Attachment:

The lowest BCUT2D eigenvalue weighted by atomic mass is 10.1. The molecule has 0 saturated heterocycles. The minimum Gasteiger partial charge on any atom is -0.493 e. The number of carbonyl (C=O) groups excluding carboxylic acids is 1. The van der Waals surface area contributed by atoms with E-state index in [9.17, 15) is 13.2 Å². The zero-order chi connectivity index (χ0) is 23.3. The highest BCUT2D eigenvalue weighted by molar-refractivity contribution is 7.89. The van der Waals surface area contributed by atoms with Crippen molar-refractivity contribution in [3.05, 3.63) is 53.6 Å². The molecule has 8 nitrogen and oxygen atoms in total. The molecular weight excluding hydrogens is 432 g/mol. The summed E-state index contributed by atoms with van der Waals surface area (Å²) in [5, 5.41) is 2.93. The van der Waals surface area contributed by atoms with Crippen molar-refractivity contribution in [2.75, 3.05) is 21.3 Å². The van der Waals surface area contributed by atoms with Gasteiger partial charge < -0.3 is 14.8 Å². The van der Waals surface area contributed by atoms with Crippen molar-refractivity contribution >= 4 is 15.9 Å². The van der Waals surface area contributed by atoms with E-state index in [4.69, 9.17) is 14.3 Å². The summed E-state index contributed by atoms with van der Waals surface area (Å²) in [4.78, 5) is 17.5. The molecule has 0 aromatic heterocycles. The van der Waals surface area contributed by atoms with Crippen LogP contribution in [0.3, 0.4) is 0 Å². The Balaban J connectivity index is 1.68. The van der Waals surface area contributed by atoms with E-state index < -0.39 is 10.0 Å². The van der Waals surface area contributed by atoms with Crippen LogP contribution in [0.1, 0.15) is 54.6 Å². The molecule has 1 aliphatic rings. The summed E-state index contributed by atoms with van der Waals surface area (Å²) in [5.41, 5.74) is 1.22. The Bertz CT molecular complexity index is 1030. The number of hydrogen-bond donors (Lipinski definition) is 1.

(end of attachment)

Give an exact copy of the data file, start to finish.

The lowest BCUT2D eigenvalue weighted by atomic mass is 10.1. The molecule has 0 saturated heterocycles. The minimum Gasteiger partial charge on any atom is -0.493 e. The number of carbonyl (C=O) groups excluding carboxylic acids is 1. The van der Waals surface area contributed by atoms with E-state index in [9.17, 15) is 13.2 Å². The zero-order chi connectivity index (χ0) is 23.3. The highest BCUT2D eigenvalue weighted by molar-refractivity contribution is 7.89. The van der Waals surface area contributed by atoms with Crippen molar-refractivity contribution in [3.05, 3.63) is 53.6 Å². The molecule has 8 nitrogen and oxygen atoms in total. The molecular weight excluding hydrogens is 432 g/mol. The summed E-state index contributed by atoms with van der Waals surface area (Å²) in [5, 5.41) is 2.93. The van der Waals surface area contributed by atoms with Crippen molar-refractivity contribution in [2.75, 3.05) is 21.3 Å². The van der Waals surface area contributed by atoms with Gasteiger partial charge < -0.3 is 14.8 Å². The van der Waals surface area contributed by atoms with Crippen molar-refractivity contribution >= 4 is 15.9 Å². The van der Waals surface area contributed by atoms with E-state index in [4.69, 9.17) is 14.3 Å². The summed E-state index contributed by atoms with van der Waals surface area (Å²) in [4.78, 5) is 17.5. The molecule has 0 aromatic heterocycles. The van der Waals surface area contributed by atoms with Crippen LogP contribution in [0.3, 0.4) is 0 Å². The Balaban J connectivity index is 1.68. The van der Waals surface area contributed by atoms with E-state index < -0.39 is 10.0 Å². The van der Waals surface area contributed by atoms with Crippen LogP contribution in [0.1, 0.15) is 54.6 Å². The molecule has 1 aliphatic rings. The summed E-state index contributed by atoms with van der Waals surface area (Å²) in [5.41, 5.74) is 1.22. The Bertz CT molecular complexity index is 1030. The number of hydrogen-bond donors (Lipinski definition) is 1.